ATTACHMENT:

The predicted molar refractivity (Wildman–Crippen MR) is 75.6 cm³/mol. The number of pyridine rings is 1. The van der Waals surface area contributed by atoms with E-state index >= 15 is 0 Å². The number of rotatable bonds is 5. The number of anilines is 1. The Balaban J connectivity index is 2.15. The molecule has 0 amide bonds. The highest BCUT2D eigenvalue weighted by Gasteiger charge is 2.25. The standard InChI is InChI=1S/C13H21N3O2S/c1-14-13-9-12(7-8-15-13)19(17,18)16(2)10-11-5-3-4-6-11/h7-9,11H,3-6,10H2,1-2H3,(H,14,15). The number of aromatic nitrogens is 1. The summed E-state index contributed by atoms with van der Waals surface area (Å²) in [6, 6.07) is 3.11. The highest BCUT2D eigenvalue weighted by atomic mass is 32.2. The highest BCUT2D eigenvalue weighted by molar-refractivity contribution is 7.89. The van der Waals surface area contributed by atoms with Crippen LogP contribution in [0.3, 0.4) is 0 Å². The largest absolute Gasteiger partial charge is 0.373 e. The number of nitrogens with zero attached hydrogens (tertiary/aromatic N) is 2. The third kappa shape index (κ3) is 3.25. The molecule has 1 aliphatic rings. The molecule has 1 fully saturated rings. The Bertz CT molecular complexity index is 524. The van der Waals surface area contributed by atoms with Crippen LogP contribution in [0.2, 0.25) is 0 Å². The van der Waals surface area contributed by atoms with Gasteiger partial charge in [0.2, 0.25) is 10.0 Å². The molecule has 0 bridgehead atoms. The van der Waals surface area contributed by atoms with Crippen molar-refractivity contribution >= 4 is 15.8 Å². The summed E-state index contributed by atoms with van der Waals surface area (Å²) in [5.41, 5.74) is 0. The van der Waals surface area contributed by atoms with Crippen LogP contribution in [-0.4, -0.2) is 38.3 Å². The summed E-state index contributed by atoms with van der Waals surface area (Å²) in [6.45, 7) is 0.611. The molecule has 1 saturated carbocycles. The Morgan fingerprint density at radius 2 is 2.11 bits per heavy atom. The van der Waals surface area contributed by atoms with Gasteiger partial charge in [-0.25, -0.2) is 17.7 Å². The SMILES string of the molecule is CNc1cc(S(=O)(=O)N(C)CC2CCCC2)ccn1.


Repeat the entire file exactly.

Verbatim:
The predicted molar refractivity (Wildman–Crippen MR) is 75.6 cm³/mol. The number of pyridine rings is 1. The van der Waals surface area contributed by atoms with E-state index >= 15 is 0 Å². The number of rotatable bonds is 5. The number of anilines is 1. The Balaban J connectivity index is 2.15. The molecule has 0 amide bonds. The highest BCUT2D eigenvalue weighted by Gasteiger charge is 2.25. The standard InChI is InChI=1S/C13H21N3O2S/c1-14-13-9-12(7-8-15-13)19(17,18)16(2)10-11-5-3-4-6-11/h7-9,11H,3-6,10H2,1-2H3,(H,14,15). The number of aromatic nitrogens is 1. The summed E-state index contributed by atoms with van der Waals surface area (Å²) in [6, 6.07) is 3.11. The highest BCUT2D eigenvalue weighted by atomic mass is 32.2. The highest BCUT2D eigenvalue weighted by molar-refractivity contribution is 7.89. The van der Waals surface area contributed by atoms with Crippen LogP contribution in [0.3, 0.4) is 0 Å². The largest absolute Gasteiger partial charge is 0.373 e. The number of nitrogens with zero attached hydrogens (tertiary/aromatic N) is 2. The third kappa shape index (κ3) is 3.25. The molecule has 1 aliphatic rings. The molecule has 1 fully saturated rings. The Bertz CT molecular complexity index is 524. The van der Waals surface area contributed by atoms with Crippen LogP contribution in [0.2, 0.25) is 0 Å². The van der Waals surface area contributed by atoms with Gasteiger partial charge in [0.2, 0.25) is 10.0 Å². The molecule has 0 bridgehead atoms. The van der Waals surface area contributed by atoms with Crippen molar-refractivity contribution >= 4 is 15.8 Å². The summed E-state index contributed by atoms with van der Waals surface area (Å²) in [5.41, 5.74) is 0. The van der Waals surface area contributed by atoms with Crippen LogP contribution in [-0.4, -0.2) is 38.3 Å². The summed E-state index contributed by atoms with van der Waals surface area (Å²) in [6.45, 7) is 0.611. The molecule has 1 saturated carbocycles. The Morgan fingerprint density at radius 2 is 2.11 bits per heavy atom. The van der Waals surface area contributed by atoms with Gasteiger partial charge in [-0.25, -0.2) is 17.7 Å². The SMILES string of the molecule is CNc1cc(S(=O)(=O)N(C)CC2CCCC2)ccn1.